It's Time for a Direct Fire Breech-Loaded Mortar

It's Time for a Direct Fire Breech-Loaded Mortar image
July 21, 2015 | Source: National Defense Magazine

"A lightweight vehicle mounted breech-loaded mortar system, designed to accompanying our dismounted ground troops operating in an urban environment, or in support of remote outposts, would provide immediate direct fire or indirect fire capabilities to small unit leaders at the squad and platoon level."

After a decade of fighting against the United States and its allies, enemies have become increasingly elusive and adaptable.

The United States faces a kaleidoscope of enemy combatants from all over the world having a common thread of unbridled savagery and brutality. Like a cancer, this threat is metastasizing. At present, the armed conflict is centered in the Middle East. Current weapon systems are ideally suited for the European theater, and to a lesser degree, mountainous terrain. Conflict in urban environments does not lend itself to the application of many of these systems.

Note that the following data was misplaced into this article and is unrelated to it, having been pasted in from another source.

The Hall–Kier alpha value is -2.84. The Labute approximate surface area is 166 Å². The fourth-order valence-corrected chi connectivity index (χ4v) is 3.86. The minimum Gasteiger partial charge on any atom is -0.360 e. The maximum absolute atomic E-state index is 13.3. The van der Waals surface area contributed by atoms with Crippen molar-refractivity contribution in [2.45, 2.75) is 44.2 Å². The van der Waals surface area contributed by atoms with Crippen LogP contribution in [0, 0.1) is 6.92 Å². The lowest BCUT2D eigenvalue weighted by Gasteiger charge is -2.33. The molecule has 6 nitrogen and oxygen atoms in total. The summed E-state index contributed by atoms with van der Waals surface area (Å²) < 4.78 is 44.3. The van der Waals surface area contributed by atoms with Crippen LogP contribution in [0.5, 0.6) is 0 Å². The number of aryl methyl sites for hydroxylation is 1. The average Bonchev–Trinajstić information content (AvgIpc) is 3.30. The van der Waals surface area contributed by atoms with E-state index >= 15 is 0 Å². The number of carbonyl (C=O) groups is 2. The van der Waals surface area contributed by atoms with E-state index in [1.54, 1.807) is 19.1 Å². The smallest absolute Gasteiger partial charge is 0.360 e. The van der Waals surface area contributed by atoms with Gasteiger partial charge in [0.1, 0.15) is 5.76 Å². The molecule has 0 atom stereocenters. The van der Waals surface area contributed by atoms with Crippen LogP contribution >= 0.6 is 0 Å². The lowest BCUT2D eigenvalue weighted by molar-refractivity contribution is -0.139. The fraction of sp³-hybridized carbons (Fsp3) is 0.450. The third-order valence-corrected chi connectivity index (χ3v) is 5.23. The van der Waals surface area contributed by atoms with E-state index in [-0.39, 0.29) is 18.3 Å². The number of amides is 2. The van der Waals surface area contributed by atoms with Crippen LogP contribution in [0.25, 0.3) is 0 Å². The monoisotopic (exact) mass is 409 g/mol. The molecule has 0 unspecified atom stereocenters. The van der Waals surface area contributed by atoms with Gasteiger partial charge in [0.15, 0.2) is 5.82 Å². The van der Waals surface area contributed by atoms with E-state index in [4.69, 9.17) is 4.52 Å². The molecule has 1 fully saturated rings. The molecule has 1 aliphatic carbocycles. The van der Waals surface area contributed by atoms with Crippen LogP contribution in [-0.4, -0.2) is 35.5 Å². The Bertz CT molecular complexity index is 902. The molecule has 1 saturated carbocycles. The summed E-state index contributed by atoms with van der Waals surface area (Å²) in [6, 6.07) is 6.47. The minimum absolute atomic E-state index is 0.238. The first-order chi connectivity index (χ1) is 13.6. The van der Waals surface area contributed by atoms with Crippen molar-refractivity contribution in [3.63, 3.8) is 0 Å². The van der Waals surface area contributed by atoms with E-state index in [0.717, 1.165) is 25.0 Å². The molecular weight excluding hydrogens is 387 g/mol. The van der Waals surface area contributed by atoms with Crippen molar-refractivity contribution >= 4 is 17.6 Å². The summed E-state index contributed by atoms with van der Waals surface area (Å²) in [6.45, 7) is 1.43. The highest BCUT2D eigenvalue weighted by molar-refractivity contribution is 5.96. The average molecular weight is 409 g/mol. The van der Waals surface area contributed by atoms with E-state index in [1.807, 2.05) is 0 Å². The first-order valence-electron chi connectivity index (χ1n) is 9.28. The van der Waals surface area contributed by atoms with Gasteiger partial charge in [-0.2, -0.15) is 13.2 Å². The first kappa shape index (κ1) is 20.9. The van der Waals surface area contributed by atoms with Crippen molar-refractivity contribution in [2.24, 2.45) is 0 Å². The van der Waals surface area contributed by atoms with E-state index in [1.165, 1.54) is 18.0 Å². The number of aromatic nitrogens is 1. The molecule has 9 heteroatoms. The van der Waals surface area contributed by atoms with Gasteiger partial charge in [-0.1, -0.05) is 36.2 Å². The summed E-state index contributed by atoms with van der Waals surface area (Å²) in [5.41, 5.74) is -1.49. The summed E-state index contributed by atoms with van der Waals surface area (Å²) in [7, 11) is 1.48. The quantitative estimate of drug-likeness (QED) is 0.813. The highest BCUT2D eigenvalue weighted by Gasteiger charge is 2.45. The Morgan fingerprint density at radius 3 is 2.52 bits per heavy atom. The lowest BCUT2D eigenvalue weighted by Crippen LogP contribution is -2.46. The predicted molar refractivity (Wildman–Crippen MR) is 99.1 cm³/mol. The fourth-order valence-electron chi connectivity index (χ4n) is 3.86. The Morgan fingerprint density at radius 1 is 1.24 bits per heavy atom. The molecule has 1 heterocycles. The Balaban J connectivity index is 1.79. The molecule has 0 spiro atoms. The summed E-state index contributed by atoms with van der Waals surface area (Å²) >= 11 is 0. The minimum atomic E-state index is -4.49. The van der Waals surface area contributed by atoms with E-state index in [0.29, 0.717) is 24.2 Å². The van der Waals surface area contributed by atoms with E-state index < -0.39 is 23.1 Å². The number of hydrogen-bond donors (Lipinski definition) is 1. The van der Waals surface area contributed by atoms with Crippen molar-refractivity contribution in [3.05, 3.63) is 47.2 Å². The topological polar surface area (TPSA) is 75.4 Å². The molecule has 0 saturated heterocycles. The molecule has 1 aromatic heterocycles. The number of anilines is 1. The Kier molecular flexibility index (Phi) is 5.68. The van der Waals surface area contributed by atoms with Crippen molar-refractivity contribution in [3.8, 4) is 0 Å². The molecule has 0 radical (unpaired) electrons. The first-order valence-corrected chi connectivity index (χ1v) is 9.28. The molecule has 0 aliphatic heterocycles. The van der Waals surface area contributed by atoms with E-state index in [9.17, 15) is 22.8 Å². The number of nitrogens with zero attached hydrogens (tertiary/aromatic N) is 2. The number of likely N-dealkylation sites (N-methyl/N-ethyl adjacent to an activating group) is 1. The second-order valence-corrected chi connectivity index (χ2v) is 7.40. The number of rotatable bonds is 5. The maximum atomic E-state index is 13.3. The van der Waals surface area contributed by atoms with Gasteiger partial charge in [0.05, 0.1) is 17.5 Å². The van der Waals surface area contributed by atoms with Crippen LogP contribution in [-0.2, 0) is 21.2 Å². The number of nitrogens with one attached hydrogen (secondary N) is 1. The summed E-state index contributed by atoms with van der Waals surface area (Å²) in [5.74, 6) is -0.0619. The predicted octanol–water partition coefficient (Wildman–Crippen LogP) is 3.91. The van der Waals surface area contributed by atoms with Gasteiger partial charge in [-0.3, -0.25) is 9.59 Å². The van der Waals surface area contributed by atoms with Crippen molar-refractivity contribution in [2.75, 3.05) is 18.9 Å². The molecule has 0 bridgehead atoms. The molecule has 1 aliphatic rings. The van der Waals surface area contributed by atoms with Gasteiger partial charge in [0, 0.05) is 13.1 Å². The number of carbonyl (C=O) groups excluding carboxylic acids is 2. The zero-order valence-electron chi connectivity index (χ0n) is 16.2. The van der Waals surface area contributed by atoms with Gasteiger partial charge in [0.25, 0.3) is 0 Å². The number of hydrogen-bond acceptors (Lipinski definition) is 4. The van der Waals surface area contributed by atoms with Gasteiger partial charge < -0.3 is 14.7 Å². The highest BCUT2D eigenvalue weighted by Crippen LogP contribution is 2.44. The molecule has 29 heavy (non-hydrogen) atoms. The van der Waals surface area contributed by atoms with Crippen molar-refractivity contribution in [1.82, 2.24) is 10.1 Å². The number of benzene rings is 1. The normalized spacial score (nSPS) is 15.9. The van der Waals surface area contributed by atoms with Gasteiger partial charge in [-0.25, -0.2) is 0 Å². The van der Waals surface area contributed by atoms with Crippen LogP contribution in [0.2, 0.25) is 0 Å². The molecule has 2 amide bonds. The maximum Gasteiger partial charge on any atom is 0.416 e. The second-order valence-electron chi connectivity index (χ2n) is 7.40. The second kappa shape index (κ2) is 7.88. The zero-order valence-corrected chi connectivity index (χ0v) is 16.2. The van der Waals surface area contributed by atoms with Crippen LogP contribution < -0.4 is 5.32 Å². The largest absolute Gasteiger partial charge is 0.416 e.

More often than not, U.S. forces engage in a street-by-street, building-by-building, slugfest with an enemy who is not the least reluctant to position themselves in schools, mosques and among non-combatants. Large crew-served and aerial-delivered munitions tend to obliterate targets and cause significant collateral damage. What is needed are weapons that are effective against brick and masonry without collapsing entire structures.   

A much maligned and underappreciated weapon is the mortar. Military planners and war fighters tend to be enamored with high tech weapon systems and fail to recognize the potential of a tried and true weapon that has been around since before the Civil War. While high tech weapon systems have their place on the battlefield, they are expensive and should be used for high value targets. It is universally accepted that the mortar is an indirect fire weapon.